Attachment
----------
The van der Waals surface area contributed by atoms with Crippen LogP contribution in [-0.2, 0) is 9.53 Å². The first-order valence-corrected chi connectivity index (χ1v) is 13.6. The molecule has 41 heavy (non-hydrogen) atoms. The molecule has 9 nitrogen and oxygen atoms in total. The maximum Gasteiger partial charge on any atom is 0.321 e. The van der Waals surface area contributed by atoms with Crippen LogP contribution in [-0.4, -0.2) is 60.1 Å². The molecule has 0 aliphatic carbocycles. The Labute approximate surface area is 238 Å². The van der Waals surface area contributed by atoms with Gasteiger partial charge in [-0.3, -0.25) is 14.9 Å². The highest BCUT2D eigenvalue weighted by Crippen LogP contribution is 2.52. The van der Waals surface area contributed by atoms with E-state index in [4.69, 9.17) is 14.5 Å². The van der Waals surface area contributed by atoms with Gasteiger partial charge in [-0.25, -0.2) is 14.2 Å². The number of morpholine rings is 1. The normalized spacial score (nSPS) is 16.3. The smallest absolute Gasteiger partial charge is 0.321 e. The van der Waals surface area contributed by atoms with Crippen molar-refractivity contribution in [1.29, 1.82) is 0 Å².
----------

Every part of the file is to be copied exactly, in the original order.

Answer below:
The van der Waals surface area contributed by atoms with Crippen LogP contribution in [-0.2, 0) is 9.53 Å². The first-order valence-corrected chi connectivity index (χ1v) is 13.6. The molecule has 41 heavy (non-hydrogen) atoms. The molecule has 9 nitrogen and oxygen atoms in total. The maximum Gasteiger partial charge on any atom is 0.321 e. The van der Waals surface area contributed by atoms with Crippen LogP contribution in [-0.4, -0.2) is 60.1 Å². The molecule has 0 aliphatic carbocycles. The Labute approximate surface area is 238 Å². The van der Waals surface area contributed by atoms with Gasteiger partial charge in [-0.3, -0.25) is 14.9 Å². The highest BCUT2D eigenvalue weighted by Crippen LogP contribution is 2.52. The van der Waals surface area contributed by atoms with E-state index in [4.69, 9.17) is 14.5 Å². The van der Waals surface area contributed by atoms with Gasteiger partial charge in [-0.25, -0.2) is 14.2 Å². The number of morpholine rings is 1. The normalized spacial score (nSPS) is 16.3. The smallest absolute Gasteiger partial charge is 0.321 e. The van der Waals surface area contributed by atoms with Crippen molar-refractivity contribution in [1.29, 1.82) is 0 Å².